Recent studies have shown that clustering of metabolic risk factors such as high lipid levels, elevated fasting glucose, insulin resistance, and high C-reactive protein (CRP) are independently associated with the risk of CVD.4 However, the interrelationship between clustering of these cardiometabolic risk factors and obesity is not clear. In a recently published study, Wildman and colleagues5 demonstrated that a considerable proportion of normal-weight individuals (23.5%) displayed clustering of cardiometabolic risk factors, while a higher proportion of overweight (51.3%) and obese (31.7%) individuals did not display clustering of these factors. It is unclear whether this is an isolated finding.
In this context, we examined the hypothesis that a substantial proportion of Appalachian adults in the normal-weight body mass index (BMI) category demonstrate cardiometabolic risk factor clustering, while a substantial proportion of overweight/obese individuals display no clustering of cardiometabolic risk factors. We also examined the effect of joint exposure to overweight/obese BMI status and clustering of cardiometabolic abnormalities on the risk of self-reported CVD.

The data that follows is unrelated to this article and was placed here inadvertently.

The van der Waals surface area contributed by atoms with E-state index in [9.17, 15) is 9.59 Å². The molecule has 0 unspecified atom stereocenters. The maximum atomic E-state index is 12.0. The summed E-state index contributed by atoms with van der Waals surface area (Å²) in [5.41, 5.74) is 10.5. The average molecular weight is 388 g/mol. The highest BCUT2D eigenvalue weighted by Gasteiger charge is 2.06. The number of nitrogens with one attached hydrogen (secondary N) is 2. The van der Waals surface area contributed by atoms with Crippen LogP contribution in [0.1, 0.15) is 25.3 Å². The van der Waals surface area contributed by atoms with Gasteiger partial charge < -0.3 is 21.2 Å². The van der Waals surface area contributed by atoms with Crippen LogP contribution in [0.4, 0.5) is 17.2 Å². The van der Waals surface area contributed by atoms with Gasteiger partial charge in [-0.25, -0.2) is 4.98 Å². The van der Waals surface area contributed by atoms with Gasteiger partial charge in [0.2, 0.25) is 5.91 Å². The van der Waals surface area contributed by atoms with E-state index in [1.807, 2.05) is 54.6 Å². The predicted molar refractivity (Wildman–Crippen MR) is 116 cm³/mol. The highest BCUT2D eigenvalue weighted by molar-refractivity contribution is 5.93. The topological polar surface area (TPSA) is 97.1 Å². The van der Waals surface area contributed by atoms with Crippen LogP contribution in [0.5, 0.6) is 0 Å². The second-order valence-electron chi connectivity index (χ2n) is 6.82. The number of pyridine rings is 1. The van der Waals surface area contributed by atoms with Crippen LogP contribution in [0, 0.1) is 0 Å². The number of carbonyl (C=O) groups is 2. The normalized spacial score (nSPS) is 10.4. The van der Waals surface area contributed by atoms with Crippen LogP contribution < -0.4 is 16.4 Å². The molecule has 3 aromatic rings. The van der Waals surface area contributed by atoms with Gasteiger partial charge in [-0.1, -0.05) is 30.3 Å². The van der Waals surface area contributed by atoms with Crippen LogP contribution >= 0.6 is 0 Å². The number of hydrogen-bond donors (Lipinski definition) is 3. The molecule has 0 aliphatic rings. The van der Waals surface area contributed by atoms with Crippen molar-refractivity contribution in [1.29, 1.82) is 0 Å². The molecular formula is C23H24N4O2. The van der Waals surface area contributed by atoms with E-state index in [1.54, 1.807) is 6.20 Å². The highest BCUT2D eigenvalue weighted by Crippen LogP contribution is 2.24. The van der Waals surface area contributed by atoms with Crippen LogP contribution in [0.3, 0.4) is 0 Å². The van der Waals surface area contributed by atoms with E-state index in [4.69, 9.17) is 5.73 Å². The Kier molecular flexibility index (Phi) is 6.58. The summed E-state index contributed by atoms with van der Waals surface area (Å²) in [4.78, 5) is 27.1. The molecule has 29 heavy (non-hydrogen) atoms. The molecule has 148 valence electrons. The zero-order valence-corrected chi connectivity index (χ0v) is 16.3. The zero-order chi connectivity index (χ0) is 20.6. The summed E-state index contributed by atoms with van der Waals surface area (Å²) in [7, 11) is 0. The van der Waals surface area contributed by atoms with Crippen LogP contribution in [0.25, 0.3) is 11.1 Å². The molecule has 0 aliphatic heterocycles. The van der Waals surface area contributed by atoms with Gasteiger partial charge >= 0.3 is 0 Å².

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The prevalence rate of obesity in a representative sample of Appalachian adults (34.8%) was higher than the US national average (26.6%).1 We found that one-fourth of normal weight adults displayed cardiometabolic risk factor clustering, while more than one-third of overweight/obese adults did not display clustering of cardiometabolic risk factors. Older age, male sex, cigarette smoking, never drinking alcohol, and physical inactivity were the factors that were found to be associated with the presence of cardiometabolic risk factor clustering (ie, the metabolically abnormal phenotype) in normal-weight adults. Younger age, higher levels of education, never smoking, daily consumption of alcohol, and regular exercise were the factors that were associated with the absence of cardiometabolic risk factor clustering (ie, the metabolically healthy phenotype) in overweight/obese adults. When examining normal-weight persons without cardiometabolic risk factor clustering, we found that overweight/obese individuals without cardiometabolic risk factor clustering may not have a higher CVD risk; in contrast, normal-weight individuals who displayed cardiometabolic clustering had twice the risk of CVD. These findings suggest a complex interaction between cardiometabolic risk factors and obesity, bringing to light the need to intervene on these metabolic risk factors in addition to weight status.